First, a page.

Before and ... After

I know I said I wasn't going to do it, but, having taken a day off work to make up for an extremely long day yesterday, I decided that I'd go ahead and rebuild my pedal board. So, here's the "before" setup:


The effects order was modulators (Rubber Chicken, tremolo), overdrive/amp/cabinet simulators (Blonde, Roto-Machine), delay, and then master volume.

The two keyboard volumes are set up to control "expression", and the DSSP dual sustain pedal is set up as "damper" on both the X50 and the PS60. The Mic Mechanic is, of course, not in the keyboard loop -- it's just for my vocals.

You'll notice in this shot, the Ernie Ball VP Jr. is hanging off the bottom of the board. Another problem with the old setup is that the power connections were pure afterthought, and just kind of piled up at the back of the board. That looked really sloppy.

The new configuration is much neater:

... and after

Obviously, with the Zoom G3 taking over all of the other effects, there's much less going on. The keyboard volume and sustain pedals are pretty much the same. There's now an expression pedal for the G3, which in my basic setup controls vibrato rate (there's no rotary simulator in the G3, so I had to make one out of a phaser and a vibrato -- it sounds great, by the way).

I cut out the upper shelf on the board to accommodate the Ernie Ball pedal, and made space for a second one. It can be wired to work as an expression pedal, and the action is great for controlling the vibrato on the G3, so I'm going to order a second one.

There's now some open space I intend to use for a button mod for the G3 that eliminates the need to press two switches at once for the scroll and bank select functions.


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I Said I Needed a Pedal Board...

Three weeks ago, I mentioned that I needed a pedal board to keep the area beneath my keyboards under control. Well, three weeks later ...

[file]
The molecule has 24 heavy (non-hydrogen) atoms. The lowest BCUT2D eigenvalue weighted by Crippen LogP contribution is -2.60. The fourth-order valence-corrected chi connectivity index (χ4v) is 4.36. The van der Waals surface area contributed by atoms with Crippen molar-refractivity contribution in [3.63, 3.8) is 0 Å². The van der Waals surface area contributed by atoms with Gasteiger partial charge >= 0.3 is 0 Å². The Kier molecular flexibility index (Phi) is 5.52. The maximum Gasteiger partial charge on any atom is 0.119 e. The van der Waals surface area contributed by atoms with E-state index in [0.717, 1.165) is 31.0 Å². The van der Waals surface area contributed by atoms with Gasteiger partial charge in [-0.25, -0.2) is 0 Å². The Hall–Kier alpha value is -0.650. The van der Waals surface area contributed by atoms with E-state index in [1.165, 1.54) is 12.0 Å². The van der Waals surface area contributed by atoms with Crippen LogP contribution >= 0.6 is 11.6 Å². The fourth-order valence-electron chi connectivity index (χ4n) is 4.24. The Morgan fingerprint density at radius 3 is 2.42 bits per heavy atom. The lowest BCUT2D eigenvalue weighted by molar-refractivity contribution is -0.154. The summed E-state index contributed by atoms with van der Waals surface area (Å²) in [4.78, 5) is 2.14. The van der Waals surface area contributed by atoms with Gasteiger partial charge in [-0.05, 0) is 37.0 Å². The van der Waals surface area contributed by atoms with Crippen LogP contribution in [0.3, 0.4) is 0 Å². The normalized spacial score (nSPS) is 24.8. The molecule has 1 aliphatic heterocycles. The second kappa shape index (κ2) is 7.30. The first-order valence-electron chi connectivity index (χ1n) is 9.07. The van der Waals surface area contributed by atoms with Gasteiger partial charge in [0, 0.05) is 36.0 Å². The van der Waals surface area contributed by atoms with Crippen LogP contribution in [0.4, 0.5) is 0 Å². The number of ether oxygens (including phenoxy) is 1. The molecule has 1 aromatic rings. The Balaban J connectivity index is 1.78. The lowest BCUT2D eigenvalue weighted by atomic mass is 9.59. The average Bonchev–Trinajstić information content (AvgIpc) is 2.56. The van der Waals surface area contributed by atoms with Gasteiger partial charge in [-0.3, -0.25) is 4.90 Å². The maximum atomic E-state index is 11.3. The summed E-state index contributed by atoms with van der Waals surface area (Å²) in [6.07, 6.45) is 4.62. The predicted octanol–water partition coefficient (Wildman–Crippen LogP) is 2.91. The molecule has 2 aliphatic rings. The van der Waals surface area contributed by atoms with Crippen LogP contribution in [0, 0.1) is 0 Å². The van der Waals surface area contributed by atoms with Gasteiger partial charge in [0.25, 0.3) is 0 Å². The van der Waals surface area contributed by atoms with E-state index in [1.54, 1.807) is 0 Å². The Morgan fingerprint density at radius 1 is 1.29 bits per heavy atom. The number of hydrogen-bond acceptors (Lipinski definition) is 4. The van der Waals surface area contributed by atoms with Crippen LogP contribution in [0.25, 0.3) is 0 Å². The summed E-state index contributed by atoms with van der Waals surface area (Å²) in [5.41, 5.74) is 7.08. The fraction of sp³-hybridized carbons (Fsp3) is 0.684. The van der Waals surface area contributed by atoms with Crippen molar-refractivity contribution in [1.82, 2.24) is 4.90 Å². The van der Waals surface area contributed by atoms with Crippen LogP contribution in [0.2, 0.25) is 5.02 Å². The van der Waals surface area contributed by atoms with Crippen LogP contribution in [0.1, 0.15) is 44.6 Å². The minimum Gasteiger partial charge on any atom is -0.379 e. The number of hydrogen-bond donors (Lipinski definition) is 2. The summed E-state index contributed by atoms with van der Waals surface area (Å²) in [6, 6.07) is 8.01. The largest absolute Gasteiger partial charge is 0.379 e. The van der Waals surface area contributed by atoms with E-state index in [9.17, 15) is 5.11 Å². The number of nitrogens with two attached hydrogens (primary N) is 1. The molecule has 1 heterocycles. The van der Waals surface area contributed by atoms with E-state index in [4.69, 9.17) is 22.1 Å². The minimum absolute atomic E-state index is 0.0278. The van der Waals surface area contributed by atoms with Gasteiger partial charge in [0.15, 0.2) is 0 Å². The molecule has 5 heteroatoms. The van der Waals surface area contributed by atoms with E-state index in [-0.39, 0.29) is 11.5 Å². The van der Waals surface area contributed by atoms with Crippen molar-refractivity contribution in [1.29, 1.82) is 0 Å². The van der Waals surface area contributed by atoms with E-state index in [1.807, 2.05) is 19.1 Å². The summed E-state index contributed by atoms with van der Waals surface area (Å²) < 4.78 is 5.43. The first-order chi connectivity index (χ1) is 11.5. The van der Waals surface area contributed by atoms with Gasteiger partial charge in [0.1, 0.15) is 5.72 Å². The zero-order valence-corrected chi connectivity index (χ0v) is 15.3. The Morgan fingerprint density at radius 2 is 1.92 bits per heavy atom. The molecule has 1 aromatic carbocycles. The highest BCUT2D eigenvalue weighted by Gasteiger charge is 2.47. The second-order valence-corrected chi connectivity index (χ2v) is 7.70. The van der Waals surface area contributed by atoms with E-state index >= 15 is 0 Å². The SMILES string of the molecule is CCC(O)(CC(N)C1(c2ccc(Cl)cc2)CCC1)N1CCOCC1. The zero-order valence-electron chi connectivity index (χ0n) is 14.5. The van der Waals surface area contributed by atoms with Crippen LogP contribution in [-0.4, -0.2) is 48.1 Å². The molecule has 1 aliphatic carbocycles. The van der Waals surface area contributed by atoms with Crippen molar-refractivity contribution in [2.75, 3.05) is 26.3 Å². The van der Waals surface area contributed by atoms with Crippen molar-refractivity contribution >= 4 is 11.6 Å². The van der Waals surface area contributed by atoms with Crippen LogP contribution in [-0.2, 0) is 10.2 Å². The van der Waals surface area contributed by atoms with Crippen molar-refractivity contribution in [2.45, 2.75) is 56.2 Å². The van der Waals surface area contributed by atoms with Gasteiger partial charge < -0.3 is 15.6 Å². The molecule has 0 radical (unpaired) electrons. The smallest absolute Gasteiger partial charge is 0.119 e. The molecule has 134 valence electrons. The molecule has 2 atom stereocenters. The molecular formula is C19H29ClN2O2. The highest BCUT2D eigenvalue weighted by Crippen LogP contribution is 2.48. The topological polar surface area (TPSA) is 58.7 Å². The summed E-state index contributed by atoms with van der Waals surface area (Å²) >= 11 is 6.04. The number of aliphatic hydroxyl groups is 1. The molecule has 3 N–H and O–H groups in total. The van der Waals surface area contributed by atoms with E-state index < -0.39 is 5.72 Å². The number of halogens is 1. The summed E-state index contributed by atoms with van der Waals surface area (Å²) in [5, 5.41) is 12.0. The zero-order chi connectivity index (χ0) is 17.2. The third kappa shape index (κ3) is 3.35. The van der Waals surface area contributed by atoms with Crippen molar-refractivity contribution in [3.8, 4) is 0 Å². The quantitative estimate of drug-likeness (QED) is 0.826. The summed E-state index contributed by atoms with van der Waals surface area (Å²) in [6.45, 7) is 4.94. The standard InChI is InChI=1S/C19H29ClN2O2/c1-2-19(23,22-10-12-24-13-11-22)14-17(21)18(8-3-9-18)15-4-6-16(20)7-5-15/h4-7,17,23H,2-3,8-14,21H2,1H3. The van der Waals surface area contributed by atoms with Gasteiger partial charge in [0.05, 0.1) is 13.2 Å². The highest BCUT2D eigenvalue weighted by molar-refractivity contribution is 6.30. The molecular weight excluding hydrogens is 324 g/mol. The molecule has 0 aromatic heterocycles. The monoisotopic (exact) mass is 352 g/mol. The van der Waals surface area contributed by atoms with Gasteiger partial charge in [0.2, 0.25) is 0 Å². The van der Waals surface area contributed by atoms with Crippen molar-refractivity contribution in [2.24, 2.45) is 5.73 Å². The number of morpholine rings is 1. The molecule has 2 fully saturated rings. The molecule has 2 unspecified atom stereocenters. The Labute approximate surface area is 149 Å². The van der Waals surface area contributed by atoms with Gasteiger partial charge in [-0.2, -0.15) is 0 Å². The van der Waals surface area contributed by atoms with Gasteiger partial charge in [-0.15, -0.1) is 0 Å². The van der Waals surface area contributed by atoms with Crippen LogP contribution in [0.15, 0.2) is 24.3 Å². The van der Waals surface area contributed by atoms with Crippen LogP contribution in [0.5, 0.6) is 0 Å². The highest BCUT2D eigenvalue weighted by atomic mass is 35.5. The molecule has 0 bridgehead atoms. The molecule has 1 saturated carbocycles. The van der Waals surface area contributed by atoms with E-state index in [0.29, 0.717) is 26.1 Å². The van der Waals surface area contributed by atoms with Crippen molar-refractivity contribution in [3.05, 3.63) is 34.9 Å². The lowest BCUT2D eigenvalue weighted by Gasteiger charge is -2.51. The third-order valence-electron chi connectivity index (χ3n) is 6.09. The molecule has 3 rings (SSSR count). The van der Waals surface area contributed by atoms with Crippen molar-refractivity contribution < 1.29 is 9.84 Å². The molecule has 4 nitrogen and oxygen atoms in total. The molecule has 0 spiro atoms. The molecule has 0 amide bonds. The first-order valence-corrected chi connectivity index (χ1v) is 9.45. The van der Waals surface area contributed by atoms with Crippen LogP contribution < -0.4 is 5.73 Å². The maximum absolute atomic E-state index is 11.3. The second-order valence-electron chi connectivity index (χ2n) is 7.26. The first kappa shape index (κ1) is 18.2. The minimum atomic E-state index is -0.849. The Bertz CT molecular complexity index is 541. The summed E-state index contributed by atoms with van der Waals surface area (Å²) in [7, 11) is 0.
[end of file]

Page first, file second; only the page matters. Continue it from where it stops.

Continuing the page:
And here it is. There are still a couple of details to fill in. I'm short one jumper cable, and a couple of the pedals are inexpensive "place holders" until I can find/acquire better ones.

In the top row, right to left, we have the Lovepedal Rubber Chicken (a dynamic filter/auto wah); a Behringer tremolo and analog delay (these are the cheap-o place holders); the Tech 21 NYC Blonde amp simulator/overdrive; and the Line 6 Roto Machine rotary speaker emulator/over drive).

On the bottom, from right to left, is the volume/expression pedal for the PS-60; the DSSP dual sustain pedal; volume/expression pedal for the X-50; and a master volume pedal for the effects loop. The open space on the lower left is reserved for a TC Helicon Mic Mechanic vocal effects pedal. A Gator soft case is on order, and should arrive on Tuesday (it was supposed to arrive Friday, but FedEx totally blew it).

The big, fat "cable" coming off the top-center is the umbilical to the keyboards, bundle up in a wire loom to keep things looking neat. The big bundle off the top right are the cables to the amp.

Overall, I'm really pleased with the result from this project. Long term, I will probably replace the amp simulator/overdrive with a more straight-forward overdrive pedal. While I've got it dialed in a little better, the Blonde is still really, really sensitive, and goes from clean through overdrive and into hard distortion way too easily.

Some thoughts on el-cheapo effects...

When I ordered the two Behringer pedals, I knew that for $25 a piece, they'd only be but so good, and I was right. It's not the design and sound that's disappointing -- they're nice copies of some vintage pedals -- but the build quality is pretty cheesy. On the outside, almost all of the construction is a high-impact plastic. Inside, low-cost made-in-China circuit boards and components are the rule.